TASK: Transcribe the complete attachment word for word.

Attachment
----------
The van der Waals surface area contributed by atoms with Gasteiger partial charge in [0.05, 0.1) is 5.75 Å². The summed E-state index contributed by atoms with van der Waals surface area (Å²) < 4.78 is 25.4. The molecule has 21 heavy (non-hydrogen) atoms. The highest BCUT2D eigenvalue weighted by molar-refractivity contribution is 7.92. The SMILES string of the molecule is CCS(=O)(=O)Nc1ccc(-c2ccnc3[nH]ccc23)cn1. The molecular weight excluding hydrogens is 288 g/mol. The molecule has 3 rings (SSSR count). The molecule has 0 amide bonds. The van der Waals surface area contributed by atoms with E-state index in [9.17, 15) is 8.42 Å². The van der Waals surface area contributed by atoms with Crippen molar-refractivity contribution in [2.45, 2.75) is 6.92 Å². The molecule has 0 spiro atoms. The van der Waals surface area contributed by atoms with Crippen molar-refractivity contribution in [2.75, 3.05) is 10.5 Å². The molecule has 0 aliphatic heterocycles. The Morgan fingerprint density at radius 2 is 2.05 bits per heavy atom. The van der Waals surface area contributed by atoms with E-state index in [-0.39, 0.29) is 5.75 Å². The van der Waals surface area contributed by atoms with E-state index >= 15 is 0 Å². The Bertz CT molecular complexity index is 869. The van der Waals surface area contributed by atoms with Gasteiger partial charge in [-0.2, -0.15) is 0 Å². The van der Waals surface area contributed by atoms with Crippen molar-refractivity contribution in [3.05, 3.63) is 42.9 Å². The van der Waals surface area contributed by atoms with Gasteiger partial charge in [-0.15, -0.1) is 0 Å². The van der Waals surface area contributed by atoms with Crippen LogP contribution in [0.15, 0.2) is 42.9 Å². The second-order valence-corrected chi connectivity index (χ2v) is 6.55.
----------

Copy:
The van der Waals surface area contributed by atoms with Gasteiger partial charge in [0.05, 0.1) is 5.75 Å². The summed E-state index contributed by atoms with van der Waals surface area (Å²) < 4.78 is 25.4. The molecule has 21 heavy (non-hydrogen) atoms. The highest BCUT2D eigenvalue weighted by molar-refractivity contribution is 7.92. The SMILES string of the molecule is CCS(=O)(=O)Nc1ccc(-c2ccnc3[nH]ccc23)cn1. The molecular weight excluding hydrogens is 288 g/mol. The molecule has 3 rings (SSSR count). The molecule has 0 amide bonds. The van der Waals surface area contributed by atoms with E-state index in [9.17, 15) is 8.42 Å². The van der Waals surface area contributed by atoms with Crippen molar-refractivity contribution in [2.45, 2.75) is 6.92 Å². The molecule has 0 spiro atoms. The van der Waals surface area contributed by atoms with Crippen molar-refractivity contribution in [2.75, 3.05) is 10.5 Å². The molecule has 0 aliphatic heterocycles. The Morgan fingerprint density at radius 2 is 2.05 bits per heavy atom. The van der Waals surface area contributed by atoms with E-state index in [-0.39, 0.29) is 5.75 Å². The van der Waals surface area contributed by atoms with E-state index >= 15 is 0 Å². The Bertz CT molecular complexity index is 869. The van der Waals surface area contributed by atoms with Gasteiger partial charge in [-0.2, -0.15) is 0 Å². The van der Waals surface area contributed by atoms with Crippen molar-refractivity contribution in [3.05, 3.63) is 42.9 Å². The van der Waals surface area contributed by atoms with Gasteiger partial charge in [-0.15, -0.1) is 0 Å². The van der Waals surface area contributed by atoms with Crippen LogP contribution in [0.15, 0.2) is 42.9 Å². The second-order valence-corrected chi connectivity index (χ2v) is 6.55.